or just your thoughts about them.” Jon Kabat-Zinn

In examining our relationship with ourselves we must first get to know that inner voice that narrates, judges, criticizes, praises, and creates our experience. Once we get to know that voice we can either take Mr. Clipboard’s observations to heart and use them as a learning opportunity, challenge them, or realize that they’re simply fluctuations of the mind that aren’t very helpful and try to change them with practice.

Mr. Clipboard also has opinions about others that affect how we behave in relationship. Chances are, if he’s a relentless perfectionistic tyrant with you, he’s probably pulling that same rap with others in your life.

A big part of being mindful, then, is getting to know your internal voice very well, and using that awareness to be more attuned to yourself and others. It’s a lifelong practice, but being aware of your internal experience will go a long way toward developing compassion and kindness.

3. Mindfulness is not something to perfect

Life is messy. So is mindfulness. When I first began meditating nearly 20 years ago I thought that the end game was to master it. I spent endless hours sitting as still as I could, staring at a blank wall, with knees and hips screaming and my mind not far behind. I was convinced that if I toughed it out long enough I would get “better” at meditation. I took that same attitude into my yoga practice, pushing my body beyond its limits, and getting increasingly more frustrated when it didn’t “cooperate”.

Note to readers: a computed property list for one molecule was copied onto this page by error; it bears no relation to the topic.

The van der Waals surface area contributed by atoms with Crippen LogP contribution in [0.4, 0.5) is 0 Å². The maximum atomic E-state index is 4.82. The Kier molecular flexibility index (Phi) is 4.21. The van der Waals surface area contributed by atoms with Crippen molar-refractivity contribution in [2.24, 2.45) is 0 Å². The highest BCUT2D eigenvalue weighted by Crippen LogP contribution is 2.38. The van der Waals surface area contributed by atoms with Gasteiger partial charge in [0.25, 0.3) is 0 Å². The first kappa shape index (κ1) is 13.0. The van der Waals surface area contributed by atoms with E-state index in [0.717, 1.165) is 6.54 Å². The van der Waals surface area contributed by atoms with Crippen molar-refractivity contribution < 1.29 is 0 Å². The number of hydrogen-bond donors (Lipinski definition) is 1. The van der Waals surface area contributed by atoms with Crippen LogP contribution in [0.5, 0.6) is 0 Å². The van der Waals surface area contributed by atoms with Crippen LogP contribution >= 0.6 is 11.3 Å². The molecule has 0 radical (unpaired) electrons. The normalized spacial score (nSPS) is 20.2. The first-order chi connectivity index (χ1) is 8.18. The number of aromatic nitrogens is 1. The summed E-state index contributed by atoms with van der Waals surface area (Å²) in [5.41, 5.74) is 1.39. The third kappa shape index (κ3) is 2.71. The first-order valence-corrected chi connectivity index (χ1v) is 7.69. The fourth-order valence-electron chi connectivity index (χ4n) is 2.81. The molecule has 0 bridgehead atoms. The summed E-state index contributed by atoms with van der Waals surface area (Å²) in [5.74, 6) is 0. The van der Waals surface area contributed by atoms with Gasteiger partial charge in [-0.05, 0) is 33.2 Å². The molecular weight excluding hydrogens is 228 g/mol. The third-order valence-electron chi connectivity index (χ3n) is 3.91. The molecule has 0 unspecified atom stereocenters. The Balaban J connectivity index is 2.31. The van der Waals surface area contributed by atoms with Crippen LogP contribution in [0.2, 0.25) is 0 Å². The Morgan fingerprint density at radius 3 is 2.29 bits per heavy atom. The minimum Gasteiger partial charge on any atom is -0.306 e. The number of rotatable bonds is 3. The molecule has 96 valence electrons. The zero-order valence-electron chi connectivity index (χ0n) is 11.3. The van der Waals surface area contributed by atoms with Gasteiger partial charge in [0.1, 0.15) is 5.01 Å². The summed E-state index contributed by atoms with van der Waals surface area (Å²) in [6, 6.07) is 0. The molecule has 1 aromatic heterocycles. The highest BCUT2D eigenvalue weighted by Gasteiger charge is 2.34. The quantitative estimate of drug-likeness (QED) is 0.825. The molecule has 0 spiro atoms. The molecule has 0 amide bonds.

Eventually I realized that I’d adopted the same attitude about mindfulness as I had the rest of my life’s goals – that I had to perfect it. Contrary to expectation, my mindfulness practice got messier and messier as years went by.

Those moments on my cushion shone a glaring, Hollywood-sized spotlight on the circus going on in my mind, and how living in the past and freaking out about the future were fueling a lot of anxiety and depression. Not only that, but I was making bad decisions based on past and future thinking, rather than responding to people and circumstances in the present moment.

Now, two decades into my practice I can reliably identify when I’m going down the reactivity rabbit hole, and can even intervene before I drive myself and everyone around me crazy, but I still have a hardwired tendency toward past and future thinking that I practice recognizing and keeping in check.

“Each place is the right place--the place where I now am

can be a sacred space.” Ravi Ravindra

One of the biggest gifts we can give ourselves, our lives, and the people around us is to get the perfection monkey off our backs and accept that life and mindfulness are a messy business. We will have good days and bad days – blissed out practices and sessions that leave us with a puddle the size of Lake Michigan on our cushions. It’s OK!

Those moments of imbalance, grief, rage, or whatever happens are the alchemical catalysts that transform us. Lovingly send your perfection monkey packing with an armful of bananas, and learn to be OK with who you are, in the present moment.

From that place of nonjudgment you are better equipped to be mindful, exercise self-compassion, and practice kindness. That is the heart of mindfulness.